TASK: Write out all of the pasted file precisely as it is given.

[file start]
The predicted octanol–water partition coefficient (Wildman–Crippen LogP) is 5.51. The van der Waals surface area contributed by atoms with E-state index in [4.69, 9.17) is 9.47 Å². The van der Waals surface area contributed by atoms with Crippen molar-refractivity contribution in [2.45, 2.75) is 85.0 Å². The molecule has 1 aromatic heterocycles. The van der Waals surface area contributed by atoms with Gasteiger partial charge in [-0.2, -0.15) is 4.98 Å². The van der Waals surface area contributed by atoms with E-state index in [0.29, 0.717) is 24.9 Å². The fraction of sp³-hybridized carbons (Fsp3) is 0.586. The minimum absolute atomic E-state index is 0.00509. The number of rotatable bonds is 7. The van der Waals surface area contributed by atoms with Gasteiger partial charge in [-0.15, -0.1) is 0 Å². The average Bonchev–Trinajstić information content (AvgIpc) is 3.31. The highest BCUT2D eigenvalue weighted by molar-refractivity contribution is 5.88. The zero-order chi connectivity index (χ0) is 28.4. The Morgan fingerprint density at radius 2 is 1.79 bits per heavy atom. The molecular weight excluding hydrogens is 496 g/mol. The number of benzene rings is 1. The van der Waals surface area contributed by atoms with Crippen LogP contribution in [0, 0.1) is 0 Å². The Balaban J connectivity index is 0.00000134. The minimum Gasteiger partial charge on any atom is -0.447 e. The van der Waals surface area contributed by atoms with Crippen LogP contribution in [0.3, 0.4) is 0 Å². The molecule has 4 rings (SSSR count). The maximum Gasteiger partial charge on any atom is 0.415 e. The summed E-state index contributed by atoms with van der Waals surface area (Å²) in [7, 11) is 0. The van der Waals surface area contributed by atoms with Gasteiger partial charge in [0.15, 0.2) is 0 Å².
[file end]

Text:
The predicted octanol–water partition coefficient (Wildman–Crippen LogP) is 5.51. The van der Waals surface area contributed by atoms with E-state index in [4.69, 9.17) is 9.47 Å². The van der Waals surface area contributed by atoms with Crippen molar-refractivity contribution in [2.45, 2.75) is 85.0 Å². The molecule has 1 aromatic heterocycles. The van der Waals surface area contributed by atoms with Gasteiger partial charge in [-0.2, -0.15) is 4.98 Å². The van der Waals surface area contributed by atoms with E-state index in [0.29, 0.717) is 24.9 Å². The fraction of sp³-hybridized carbons (Fsp3) is 0.586. The minimum absolute atomic E-state index is 0.00509. The number of rotatable bonds is 7. The van der Waals surface area contributed by atoms with Gasteiger partial charge in [-0.15, -0.1) is 0 Å². The average Bonchev–Trinajstić information content (AvgIpc) is 3.31. The highest BCUT2D eigenvalue weighted by molar-refractivity contribution is 5.88. The zero-order chi connectivity index (χ0) is 28.4. The Morgan fingerprint density at radius 2 is 1.79 bits per heavy atom. The molecular weight excluding hydrogens is 496 g/mol. The number of benzene rings is 1. The van der Waals surface area contributed by atoms with Crippen LogP contribution in [0, 0.1) is 0 Å². The Balaban J connectivity index is 0.00000134. The minimum Gasteiger partial charge on any atom is -0.447 e. The van der Waals surface area contributed by atoms with Crippen LogP contribution in [0.3, 0.4) is 0 Å². The molecule has 4 rings (SSSR count). The maximum Gasteiger partial charge on any atom is 0.415 e. The summed E-state index contributed by atoms with van der Waals surface area (Å²) in [7, 11) is 0. The van der Waals surface area contributed by atoms with Gasteiger partial charge in [0.15, 0.2) is 0 Å².